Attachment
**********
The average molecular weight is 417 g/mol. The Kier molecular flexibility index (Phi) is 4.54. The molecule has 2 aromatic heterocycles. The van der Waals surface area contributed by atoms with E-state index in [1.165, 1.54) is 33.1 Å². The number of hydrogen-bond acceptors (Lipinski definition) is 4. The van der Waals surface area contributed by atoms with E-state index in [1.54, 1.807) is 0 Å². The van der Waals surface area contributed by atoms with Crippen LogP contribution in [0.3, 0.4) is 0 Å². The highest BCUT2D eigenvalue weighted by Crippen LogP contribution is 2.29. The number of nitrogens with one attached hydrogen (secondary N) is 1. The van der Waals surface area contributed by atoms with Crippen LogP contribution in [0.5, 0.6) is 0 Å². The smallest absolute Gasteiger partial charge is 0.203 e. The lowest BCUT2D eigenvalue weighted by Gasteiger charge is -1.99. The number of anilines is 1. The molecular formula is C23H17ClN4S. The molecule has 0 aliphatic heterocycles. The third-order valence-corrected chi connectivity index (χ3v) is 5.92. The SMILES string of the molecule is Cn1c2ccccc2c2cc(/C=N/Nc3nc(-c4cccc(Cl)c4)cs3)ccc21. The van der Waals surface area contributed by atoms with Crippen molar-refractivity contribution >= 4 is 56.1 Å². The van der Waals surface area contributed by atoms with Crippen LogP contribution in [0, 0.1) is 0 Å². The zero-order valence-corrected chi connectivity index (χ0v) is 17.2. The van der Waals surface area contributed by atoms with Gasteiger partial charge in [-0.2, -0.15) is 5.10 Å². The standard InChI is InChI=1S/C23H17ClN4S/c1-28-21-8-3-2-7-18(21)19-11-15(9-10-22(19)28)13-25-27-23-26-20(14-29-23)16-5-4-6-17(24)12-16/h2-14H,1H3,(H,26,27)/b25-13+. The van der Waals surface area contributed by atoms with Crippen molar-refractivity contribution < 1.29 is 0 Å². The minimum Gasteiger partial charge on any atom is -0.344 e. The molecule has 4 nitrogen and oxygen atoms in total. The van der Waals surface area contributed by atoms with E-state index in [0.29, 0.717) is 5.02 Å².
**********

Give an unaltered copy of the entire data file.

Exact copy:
The average molecular weight is 417 g/mol. The Kier molecular flexibility index (Phi) is 4.54. The molecule has 2 aromatic heterocycles. The van der Waals surface area contributed by atoms with E-state index in [1.165, 1.54) is 33.1 Å². The number of hydrogen-bond acceptors (Lipinski definition) is 4. The van der Waals surface area contributed by atoms with E-state index in [1.54, 1.807) is 0 Å². The van der Waals surface area contributed by atoms with Crippen LogP contribution in [0.3, 0.4) is 0 Å². The highest BCUT2D eigenvalue weighted by Crippen LogP contribution is 2.29. The number of nitrogens with one attached hydrogen (secondary N) is 1. The van der Waals surface area contributed by atoms with Crippen LogP contribution in [0.5, 0.6) is 0 Å². The smallest absolute Gasteiger partial charge is 0.203 e. The lowest BCUT2D eigenvalue weighted by Gasteiger charge is -1.99. The number of anilines is 1. The molecular formula is C23H17ClN4S. The molecule has 0 aliphatic heterocycles. The third-order valence-corrected chi connectivity index (χ3v) is 5.92. The SMILES string of the molecule is Cn1c2ccccc2c2cc(/C=N/Nc3nc(-c4cccc(Cl)c4)cs3)ccc21. The van der Waals surface area contributed by atoms with Crippen molar-refractivity contribution >= 4 is 56.1 Å². The van der Waals surface area contributed by atoms with Crippen LogP contribution in [0, 0.1) is 0 Å². The zero-order valence-corrected chi connectivity index (χ0v) is 17.2. The van der Waals surface area contributed by atoms with Gasteiger partial charge in [-0.2, -0.15) is 5.10 Å². The standard InChI is InChI=1S/C23H17ClN4S/c1-28-21-8-3-2-7-18(21)19-11-15(9-10-22(19)28)13-25-27-23-26-20(14-29-23)16-5-4-6-17(24)12-16/h2-14H,1H3,(H,26,27)/b25-13+. The van der Waals surface area contributed by atoms with Crippen molar-refractivity contribution < 1.29 is 0 Å². The minimum Gasteiger partial charge on any atom is -0.344 e. The molecule has 4 nitrogen and oxygen atoms in total. The van der Waals surface area contributed by atoms with E-state index in [0.29, 0.717) is 5.02 Å².